Mokoomba started the show with some soulful ballads. Muzaza, with his rich mezza-soprano voice which ranged from the lowest note to the highest musically useful pitches, defied the weight of expectation on this live performance as he began to thrill the audience with his theatrical imagination and undiminished voice. The first two songs were Mokole and Kumukanda. The multiracial crowd, which consisted of black Zimbabweans, Italians, Indians, coloureds and white Zimbabweans, warmed up to the band as they clapped in appreciation at the end of each song. Muzaza went further into the third song titled Bakaluvale, but the audience, although worked up, could not leave their chairs as there was no space to dance. They just nodded their heads and clapped while seated. Then the heat of the moment began when Mokoomba belted hit-after-hit, from Njawane to Muzwile Chani. On realising that the crowd had now begun to eat out of their hands, the whole band dropped their instruments, as if to tell the crowd to sit down and listen. Then they roared into Nyaradzo, a Shona acappella tune. They knew that this would resonate with the audience. The harmonies coming from the rest of the band were purely amazing. The lady sitting behind me knew every word and she also sang along. The band is surely gifted with singing voices. At this point in time, the audience had gone ecstatic. The band then picked up its instruments and together they sang the popular tune Mbibe again in perfect harmony and at the same time showing off their well-choreographed gyrations which have become part of the Mokoomba showmanship experience. I am still amazed at how Mutori keeps the timing on the bass so tight while doing those gyrations and dance moves.

This Victoria Falls collective were awestruck by the big response coming from the crowd as they stormed through their new hits, Wayile, Manina and Nyasola, even surprising fans by bringing out Ndaba Moyo, the percussionist, to the front to dance with Muzaza and Samende to humongous cheers. Their mix of drum and bass beats and liquid Afro-fusion rhythm brought to life with a live band was a deserving booking for the famous Old Mutual Theatre’s Alliance Francaise stage.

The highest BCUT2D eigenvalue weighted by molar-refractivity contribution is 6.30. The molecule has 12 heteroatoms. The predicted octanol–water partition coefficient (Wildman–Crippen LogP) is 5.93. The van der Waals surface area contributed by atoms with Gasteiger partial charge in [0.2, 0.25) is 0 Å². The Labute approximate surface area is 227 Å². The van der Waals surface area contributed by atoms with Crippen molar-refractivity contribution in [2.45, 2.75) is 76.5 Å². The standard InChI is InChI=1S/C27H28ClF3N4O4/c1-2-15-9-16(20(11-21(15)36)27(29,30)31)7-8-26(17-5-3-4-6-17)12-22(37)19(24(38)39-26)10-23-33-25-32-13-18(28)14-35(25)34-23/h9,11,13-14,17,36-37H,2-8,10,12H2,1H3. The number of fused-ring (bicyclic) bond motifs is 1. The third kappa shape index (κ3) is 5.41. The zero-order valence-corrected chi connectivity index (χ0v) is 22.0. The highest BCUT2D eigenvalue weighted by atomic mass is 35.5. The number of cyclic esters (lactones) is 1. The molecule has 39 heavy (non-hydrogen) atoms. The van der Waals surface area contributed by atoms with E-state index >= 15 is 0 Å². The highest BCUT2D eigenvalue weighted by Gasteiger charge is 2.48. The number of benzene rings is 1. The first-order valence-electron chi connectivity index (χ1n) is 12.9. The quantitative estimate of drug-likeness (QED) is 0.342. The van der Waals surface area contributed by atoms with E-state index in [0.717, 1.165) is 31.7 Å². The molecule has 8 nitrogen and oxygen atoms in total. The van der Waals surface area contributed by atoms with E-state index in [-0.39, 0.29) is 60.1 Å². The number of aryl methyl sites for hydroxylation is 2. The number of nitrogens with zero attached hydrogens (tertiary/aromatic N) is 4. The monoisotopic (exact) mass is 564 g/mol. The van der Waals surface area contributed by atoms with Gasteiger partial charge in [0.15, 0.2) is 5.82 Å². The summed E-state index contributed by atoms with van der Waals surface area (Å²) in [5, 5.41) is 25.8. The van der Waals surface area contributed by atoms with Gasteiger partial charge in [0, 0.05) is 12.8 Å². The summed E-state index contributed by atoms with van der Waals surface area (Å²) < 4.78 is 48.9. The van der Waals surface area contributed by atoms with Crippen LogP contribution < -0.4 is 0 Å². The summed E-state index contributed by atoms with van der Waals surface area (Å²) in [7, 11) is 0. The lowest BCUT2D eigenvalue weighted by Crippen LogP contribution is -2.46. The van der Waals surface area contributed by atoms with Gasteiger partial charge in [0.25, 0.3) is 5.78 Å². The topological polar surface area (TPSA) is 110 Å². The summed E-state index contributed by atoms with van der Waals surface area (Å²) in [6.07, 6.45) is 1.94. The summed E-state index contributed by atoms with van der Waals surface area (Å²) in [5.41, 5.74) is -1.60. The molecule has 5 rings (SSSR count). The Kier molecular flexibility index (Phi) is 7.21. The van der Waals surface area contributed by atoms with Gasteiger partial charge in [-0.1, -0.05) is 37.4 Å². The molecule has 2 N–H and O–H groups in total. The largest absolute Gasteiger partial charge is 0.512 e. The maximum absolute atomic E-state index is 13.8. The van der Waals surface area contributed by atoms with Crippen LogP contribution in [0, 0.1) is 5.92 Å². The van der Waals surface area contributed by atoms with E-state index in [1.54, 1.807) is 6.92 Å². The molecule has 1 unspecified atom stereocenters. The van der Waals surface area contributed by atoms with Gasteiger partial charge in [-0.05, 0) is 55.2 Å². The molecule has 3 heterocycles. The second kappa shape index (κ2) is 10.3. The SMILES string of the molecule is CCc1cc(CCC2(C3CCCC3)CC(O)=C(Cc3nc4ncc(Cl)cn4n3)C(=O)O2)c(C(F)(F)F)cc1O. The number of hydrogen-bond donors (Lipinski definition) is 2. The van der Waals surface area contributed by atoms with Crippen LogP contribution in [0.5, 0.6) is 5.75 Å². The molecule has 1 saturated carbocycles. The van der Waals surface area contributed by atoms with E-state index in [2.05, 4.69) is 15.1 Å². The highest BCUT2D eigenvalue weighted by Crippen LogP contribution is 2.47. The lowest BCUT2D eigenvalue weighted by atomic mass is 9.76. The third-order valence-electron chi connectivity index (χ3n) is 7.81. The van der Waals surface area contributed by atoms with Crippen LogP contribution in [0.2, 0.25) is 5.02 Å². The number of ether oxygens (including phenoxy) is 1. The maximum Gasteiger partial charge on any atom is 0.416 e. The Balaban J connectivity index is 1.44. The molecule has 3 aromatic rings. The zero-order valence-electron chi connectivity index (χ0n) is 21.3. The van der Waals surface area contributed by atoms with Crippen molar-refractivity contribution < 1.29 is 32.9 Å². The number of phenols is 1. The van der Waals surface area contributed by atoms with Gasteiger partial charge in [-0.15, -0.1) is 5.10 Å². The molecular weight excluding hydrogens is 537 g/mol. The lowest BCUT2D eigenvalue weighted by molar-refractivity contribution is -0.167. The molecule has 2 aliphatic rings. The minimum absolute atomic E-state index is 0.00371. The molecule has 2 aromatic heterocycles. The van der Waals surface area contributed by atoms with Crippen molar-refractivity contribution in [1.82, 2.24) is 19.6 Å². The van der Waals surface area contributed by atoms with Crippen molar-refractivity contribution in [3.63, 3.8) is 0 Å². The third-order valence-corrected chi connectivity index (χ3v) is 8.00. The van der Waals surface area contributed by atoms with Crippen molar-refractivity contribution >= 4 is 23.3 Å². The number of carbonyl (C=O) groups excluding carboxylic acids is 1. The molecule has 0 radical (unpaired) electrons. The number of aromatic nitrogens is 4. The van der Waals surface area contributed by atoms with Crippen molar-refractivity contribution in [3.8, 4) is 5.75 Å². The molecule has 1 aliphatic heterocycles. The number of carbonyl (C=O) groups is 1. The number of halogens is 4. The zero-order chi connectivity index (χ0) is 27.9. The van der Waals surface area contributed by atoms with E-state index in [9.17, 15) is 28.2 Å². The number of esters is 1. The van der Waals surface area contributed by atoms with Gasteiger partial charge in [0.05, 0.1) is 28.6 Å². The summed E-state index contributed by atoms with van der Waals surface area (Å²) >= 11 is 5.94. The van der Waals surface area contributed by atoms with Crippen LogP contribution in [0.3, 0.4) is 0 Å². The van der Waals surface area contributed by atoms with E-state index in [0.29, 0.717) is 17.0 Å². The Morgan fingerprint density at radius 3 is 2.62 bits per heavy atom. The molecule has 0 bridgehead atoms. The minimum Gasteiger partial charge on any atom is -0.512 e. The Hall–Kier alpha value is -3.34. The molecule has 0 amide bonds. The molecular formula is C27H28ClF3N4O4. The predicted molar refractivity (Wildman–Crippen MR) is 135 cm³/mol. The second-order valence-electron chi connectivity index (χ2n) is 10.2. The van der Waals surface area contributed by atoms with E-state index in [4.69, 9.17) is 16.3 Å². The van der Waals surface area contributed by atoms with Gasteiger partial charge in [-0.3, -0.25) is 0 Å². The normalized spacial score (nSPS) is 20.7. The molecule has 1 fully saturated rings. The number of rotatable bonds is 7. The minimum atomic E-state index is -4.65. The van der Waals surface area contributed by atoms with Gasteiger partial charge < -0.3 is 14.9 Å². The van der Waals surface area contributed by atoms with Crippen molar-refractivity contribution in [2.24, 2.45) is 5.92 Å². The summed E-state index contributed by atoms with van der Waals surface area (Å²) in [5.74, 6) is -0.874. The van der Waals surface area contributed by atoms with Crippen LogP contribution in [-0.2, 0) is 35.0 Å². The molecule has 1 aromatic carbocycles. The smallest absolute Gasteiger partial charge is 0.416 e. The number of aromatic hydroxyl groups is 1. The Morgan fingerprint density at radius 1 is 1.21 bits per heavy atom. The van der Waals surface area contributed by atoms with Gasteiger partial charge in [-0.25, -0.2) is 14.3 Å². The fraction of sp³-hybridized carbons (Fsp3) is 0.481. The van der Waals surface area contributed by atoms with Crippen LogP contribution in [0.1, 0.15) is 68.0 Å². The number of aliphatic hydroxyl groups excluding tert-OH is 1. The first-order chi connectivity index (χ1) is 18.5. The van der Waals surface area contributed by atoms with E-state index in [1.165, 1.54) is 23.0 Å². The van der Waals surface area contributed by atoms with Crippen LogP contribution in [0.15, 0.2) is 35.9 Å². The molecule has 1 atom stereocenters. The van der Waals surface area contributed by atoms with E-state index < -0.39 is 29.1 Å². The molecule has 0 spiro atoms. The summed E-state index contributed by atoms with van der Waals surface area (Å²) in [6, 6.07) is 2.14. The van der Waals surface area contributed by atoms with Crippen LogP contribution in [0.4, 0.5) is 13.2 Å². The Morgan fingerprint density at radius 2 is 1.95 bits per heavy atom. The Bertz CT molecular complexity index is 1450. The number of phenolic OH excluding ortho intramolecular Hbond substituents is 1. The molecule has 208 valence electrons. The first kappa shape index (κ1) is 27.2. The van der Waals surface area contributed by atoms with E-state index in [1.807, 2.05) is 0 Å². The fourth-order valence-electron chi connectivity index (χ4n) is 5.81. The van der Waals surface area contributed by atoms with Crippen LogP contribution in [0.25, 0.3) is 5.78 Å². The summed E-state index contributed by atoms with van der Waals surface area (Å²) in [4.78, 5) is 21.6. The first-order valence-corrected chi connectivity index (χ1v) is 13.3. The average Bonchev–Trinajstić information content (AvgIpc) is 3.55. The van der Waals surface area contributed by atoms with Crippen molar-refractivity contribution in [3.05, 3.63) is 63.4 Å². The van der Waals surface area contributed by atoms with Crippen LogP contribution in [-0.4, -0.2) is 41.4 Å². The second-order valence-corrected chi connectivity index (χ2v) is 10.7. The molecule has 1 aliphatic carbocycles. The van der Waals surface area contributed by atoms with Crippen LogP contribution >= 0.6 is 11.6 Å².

And with so much music that has never been played before in front of this audience, this was always going to be a snapshot. More dancey tunes came one after another from Makisi to another Shona tune, Nzara, which got a few members of the audience running to the stage to dance with the boys, to the closing number, Kulundiswe, which got everyone chanting “One more! One more! One more!” well beyond its final chord. Mokoomba had no choice, but to come back for the encore.
They belted the familiar tune, Misozi, before leaving the audience completely dumbfounded.

That was the first concert for Mokoomba in Zimbabwe this year. It began at 4pm and ended at 6pm. A repeat show aimed at accommodating those who could not attend the afternoon show due to limited space, with the same repertoire at the same venue began at 8pm and ended at 10:30pm.

If ever there is a musical collective that defines and inspires the Zimbabwean tourism industry in its besieged infancy, then Mokoomba is it; the lightning rod, the benchmark and the precious attraction of the much-needed foreign currency the country always moans about. The Ministry of Tourism would be found lacking in good sense of judgement if they do not use this band to attract foreign tourists to Zimbabwe. After all, the band hails from Victoria Falls, one of the Seven Wonders of the World. Besides, they have taken their trade to so many Western countries such as Holland, Germany, the United Kingdom, United States of America, Malta, Sweden Switzerland, Canada and many more where they have been generously appreciated.

Mokoomba are indeed Zimbabwe’s international ambassadors on a large scale as they continue to raise the national flag high. Who can deny this?